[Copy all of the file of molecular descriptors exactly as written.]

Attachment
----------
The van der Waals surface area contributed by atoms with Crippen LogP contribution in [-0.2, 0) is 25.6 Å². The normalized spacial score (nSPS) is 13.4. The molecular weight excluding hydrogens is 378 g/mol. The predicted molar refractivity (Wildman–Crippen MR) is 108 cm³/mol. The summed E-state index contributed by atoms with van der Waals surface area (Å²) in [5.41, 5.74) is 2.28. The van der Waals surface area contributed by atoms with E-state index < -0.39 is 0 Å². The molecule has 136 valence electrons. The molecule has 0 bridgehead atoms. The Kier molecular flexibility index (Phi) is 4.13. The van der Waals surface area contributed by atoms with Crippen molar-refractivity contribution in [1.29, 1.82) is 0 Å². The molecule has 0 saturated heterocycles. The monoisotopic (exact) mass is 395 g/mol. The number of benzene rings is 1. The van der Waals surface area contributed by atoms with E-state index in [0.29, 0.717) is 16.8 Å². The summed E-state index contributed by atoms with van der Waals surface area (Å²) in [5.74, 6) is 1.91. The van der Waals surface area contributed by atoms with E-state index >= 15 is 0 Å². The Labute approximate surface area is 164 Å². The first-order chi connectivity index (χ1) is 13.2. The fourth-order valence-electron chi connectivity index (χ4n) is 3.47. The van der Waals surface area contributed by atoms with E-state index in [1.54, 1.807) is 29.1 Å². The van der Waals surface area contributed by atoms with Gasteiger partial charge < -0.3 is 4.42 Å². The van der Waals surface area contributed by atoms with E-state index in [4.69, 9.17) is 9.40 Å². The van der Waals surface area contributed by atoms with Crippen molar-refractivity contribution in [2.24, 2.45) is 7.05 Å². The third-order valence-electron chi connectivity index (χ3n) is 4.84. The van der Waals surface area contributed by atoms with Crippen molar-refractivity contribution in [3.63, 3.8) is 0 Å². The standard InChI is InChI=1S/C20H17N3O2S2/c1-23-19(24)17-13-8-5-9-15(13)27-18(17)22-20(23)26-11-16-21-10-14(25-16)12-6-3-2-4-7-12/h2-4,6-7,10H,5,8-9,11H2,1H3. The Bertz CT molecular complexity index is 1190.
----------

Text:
The van der Waals surface area contributed by atoms with Crippen LogP contribution in [-0.2, 0) is 25.6 Å². The normalized spacial score (nSPS) is 13.4. The molecular weight excluding hydrogens is 378 g/mol. The predicted molar refractivity (Wildman–Crippen MR) is 108 cm³/mol. The summed E-state index contributed by atoms with van der Waals surface area (Å²) in [5.41, 5.74) is 2.28. The van der Waals surface area contributed by atoms with E-state index < -0.39 is 0 Å². The molecule has 136 valence electrons. The molecule has 0 bridgehead atoms. The Kier molecular flexibility index (Phi) is 4.13. The van der Waals surface area contributed by atoms with Crippen molar-refractivity contribution in [1.29, 1.82) is 0 Å². The molecule has 0 saturated heterocycles. The monoisotopic (exact) mass is 395 g/mol. The number of benzene rings is 1. The van der Waals surface area contributed by atoms with E-state index in [0.29, 0.717) is 16.8 Å². The summed E-state index contributed by atoms with van der Waals surface area (Å²) in [5.74, 6) is 1.91. The van der Waals surface area contributed by atoms with E-state index >= 15 is 0 Å². The Labute approximate surface area is 164 Å². The first-order chi connectivity index (χ1) is 13.2. The fourth-order valence-electron chi connectivity index (χ4n) is 3.47. The van der Waals surface area contributed by atoms with E-state index in [1.54, 1.807) is 29.1 Å². The van der Waals surface area contributed by atoms with Gasteiger partial charge < -0.3 is 4.42 Å². The van der Waals surface area contributed by atoms with E-state index in [4.69, 9.17) is 9.40 Å². The van der Waals surface area contributed by atoms with Crippen molar-refractivity contribution in [2.24, 2.45) is 7.05 Å². The third-order valence-electron chi connectivity index (χ3n) is 4.84. The van der Waals surface area contributed by atoms with Crippen molar-refractivity contribution in [3.63, 3.8) is 0 Å². The standard InChI is InChI=1S/C20H17N3O2S2/c1-23-19(24)17-13-8-5-9-15(13)27-18(17)22-20(23)26-11-16-21-10-14(25-16)12-6-3-2-4-7-12/h2-4,6-7,10H,5,8-9,11H2,1H3. The Bertz CT molecular complexity index is 1190.